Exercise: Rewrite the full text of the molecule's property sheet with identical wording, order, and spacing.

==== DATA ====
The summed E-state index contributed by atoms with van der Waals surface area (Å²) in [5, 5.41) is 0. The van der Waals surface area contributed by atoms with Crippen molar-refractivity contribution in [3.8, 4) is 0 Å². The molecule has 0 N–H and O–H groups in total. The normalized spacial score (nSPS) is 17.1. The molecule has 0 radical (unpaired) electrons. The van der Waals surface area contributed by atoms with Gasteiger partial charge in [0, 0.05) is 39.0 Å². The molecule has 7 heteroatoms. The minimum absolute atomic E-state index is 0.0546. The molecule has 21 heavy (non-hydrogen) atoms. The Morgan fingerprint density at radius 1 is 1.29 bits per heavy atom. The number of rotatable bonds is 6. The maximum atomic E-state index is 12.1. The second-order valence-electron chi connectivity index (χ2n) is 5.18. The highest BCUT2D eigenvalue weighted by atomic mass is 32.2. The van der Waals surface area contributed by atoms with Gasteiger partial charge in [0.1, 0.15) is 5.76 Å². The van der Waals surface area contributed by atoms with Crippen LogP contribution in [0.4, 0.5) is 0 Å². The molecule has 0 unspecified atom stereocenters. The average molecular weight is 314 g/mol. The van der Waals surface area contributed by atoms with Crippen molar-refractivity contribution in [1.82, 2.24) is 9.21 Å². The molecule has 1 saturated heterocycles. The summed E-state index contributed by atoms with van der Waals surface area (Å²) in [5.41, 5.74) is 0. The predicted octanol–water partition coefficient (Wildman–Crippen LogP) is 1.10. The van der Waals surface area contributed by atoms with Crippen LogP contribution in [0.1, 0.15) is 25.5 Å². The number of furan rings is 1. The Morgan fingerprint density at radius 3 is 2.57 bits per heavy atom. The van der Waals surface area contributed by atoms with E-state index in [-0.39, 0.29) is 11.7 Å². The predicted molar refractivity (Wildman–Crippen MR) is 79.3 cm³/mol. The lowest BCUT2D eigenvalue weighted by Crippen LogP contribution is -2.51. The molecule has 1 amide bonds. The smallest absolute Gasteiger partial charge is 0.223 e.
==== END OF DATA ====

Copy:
The summed E-state index contributed by atoms with van der Waals surface area (Å²) in [5, 5.41) is 0. The van der Waals surface area contributed by atoms with Crippen molar-refractivity contribution in [3.8, 4) is 0 Å². The molecule has 0 N–H and O–H groups in total. The normalized spacial score (nSPS) is 17.1. The molecule has 0 radical (unpaired) electrons. The van der Waals surface area contributed by atoms with Gasteiger partial charge in [0, 0.05) is 39.0 Å². The molecule has 7 heteroatoms. The minimum absolute atomic E-state index is 0.0546. The molecule has 21 heavy (non-hydrogen) atoms. The Morgan fingerprint density at radius 1 is 1.29 bits per heavy atom. The number of rotatable bonds is 6. The maximum atomic E-state index is 12.1. The second-order valence-electron chi connectivity index (χ2n) is 5.18. The highest BCUT2D eigenvalue weighted by atomic mass is 32.2. The van der Waals surface area contributed by atoms with Gasteiger partial charge in [0.1, 0.15) is 5.76 Å². The van der Waals surface area contributed by atoms with Crippen LogP contribution in [0.4, 0.5) is 0 Å². The molecule has 0 unspecified atom stereocenters. The average molecular weight is 314 g/mol. The van der Waals surface area contributed by atoms with Crippen molar-refractivity contribution in [1.82, 2.24) is 9.21 Å². The molecule has 1 saturated heterocycles. The summed E-state index contributed by atoms with van der Waals surface area (Å²) in [5.41, 5.74) is 0. The predicted octanol–water partition coefficient (Wildman–Crippen LogP) is 1.10. The van der Waals surface area contributed by atoms with Crippen LogP contribution in [0.1, 0.15) is 25.5 Å². The number of furan rings is 1. The Morgan fingerprint density at radius 3 is 2.57 bits per heavy atom. The van der Waals surface area contributed by atoms with E-state index in [-0.39, 0.29) is 11.7 Å². The predicted molar refractivity (Wildman–Crippen MR) is 79.3 cm³/mol. The lowest BCUT2D eigenvalue weighted by Crippen LogP contribution is -2.51. The molecule has 1 amide bonds. The smallest absolute Gasteiger partial charge is 0.223 e.